If you know much about the history of the FBI, you are already aware that they have existed more or less as a social movement busting organization since their inception as the General Intelligence Division in 1919. At that time, Attorney General A. Mitchell Palmer handed over half a million dollars to a young J. Edgar Hoover and told him to “fight radicalism.” We all know where that went. Historically, the U.S. government has debuted repressive techniques first on easy to marginalize minorities before casting a wider net. The Palmer Raids occurred in an era when hardworking Americans, many of them immigrants, were attempting to reorganize society in a way that they felt was more just and equitable. While we should avoid making direct equivalencies, there is a clear parallel between that historical moment and this one.

As Will Potter will tell you, the issue here is not whether you agree with the politics of vegan abolitionism or earth liberation. In the past few years, we have seen the slow emergence of a national conversation on what it means to be a sustainable society. The world is overwhelmed by war, violence, ecological degradation, alienation and indignity. Things cannot continue as they are if the human race is going to make it out of the 21st century. We need real systemic change, not the rebranding of the same ignominious policies that have impoverished the world.

As this consciousness shift coalesces into action, we find ourselves running up against the inflexibility of a system where the pursuit of profit has killed the drive for innovation. It’s species-wide maladaptivity and we’re borrowing to pay for the privilege. As humanity struggles to evolve in a rapidly changing landscape, entrenched corporate and political interests push back against us with everything they have. Why? Because if we grow into something greater than mere consumers, then the primitively accumulated wealth and privilege of the upper class will wither into irrelevance.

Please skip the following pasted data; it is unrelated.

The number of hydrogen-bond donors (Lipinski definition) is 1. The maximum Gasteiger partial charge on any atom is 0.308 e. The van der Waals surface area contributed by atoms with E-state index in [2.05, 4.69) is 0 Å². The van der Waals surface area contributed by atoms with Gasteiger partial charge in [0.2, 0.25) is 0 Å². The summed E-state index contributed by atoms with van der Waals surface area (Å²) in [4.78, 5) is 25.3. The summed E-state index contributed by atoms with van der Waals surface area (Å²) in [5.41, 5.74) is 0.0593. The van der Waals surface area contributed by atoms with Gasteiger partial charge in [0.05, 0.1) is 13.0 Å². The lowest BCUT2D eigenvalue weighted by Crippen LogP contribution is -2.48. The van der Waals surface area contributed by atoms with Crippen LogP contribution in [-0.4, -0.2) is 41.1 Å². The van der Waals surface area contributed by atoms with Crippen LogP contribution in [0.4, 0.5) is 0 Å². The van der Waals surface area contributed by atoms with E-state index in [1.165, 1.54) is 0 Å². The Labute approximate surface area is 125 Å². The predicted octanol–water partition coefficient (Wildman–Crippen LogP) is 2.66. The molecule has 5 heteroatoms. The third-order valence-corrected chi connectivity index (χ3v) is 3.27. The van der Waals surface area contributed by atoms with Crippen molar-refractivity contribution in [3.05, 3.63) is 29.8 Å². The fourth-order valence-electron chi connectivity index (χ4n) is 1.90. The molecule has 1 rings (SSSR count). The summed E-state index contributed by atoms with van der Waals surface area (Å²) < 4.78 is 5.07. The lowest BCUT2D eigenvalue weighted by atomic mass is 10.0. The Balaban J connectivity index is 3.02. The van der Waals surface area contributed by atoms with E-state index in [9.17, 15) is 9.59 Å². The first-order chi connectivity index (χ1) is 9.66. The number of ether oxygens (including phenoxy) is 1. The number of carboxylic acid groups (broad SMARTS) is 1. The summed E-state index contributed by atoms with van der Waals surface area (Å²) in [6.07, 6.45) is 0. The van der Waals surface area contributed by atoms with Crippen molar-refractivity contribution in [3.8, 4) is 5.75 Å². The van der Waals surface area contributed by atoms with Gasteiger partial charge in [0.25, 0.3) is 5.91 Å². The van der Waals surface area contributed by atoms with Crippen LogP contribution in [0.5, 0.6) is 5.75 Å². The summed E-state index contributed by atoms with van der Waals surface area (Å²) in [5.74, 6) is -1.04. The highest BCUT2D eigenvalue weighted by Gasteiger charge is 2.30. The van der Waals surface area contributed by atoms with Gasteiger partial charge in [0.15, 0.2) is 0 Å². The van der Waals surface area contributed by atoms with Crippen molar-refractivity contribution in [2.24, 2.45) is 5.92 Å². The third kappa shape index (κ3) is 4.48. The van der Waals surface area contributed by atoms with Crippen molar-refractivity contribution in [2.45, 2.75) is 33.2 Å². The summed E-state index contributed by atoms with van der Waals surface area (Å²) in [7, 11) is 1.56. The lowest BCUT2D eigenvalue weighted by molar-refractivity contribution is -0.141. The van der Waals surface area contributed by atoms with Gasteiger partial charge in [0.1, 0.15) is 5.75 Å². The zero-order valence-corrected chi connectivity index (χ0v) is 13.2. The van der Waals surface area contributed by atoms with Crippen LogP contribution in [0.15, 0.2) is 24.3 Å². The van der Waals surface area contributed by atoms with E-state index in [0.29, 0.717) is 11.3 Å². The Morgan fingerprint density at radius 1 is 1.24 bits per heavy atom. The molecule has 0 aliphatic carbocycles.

It’s great to argue over visions of a peaceful new world sprouting from the ashes of the empire. These are discussions that need to happen and I find it incredibly encouraging how much they abound these days, even in completely mainstream locales. But there’s something we need to push out of the way before any of us can begin laying cornerstones. If we approach this monumental task through the framework of consumerism, then we have already lost. We can’t afford to let a vested interest in stagnation sell our ideas back to us, de-fanged and castrated. Don’t let them tell you that spending a few more dollars a pound for “humane meat” is the answer to that sinking feeling in your gut when you first saw raw footage of a steer bleeding out on the kill floor of an Iowa abbatoir. You can’t buy revolution at the supermarket. You can’t vote it into office. You won’t read about it in articles from the vanguard party’s newspaper. There will be no hyperlinks to it on this blog. Revolution starts with taking responsibility for changing yourself from the inside out, not giving it up to someone else in the hopes that they’ll change the world to suit you. Real change isn’t safe but you’re not the only one who wants it. Look around. Talk to people. Find something you can lock arms over. And if you’re the last one out of the era of corporatist militarism, please make sure you turn out the lights. After all, we’re going green.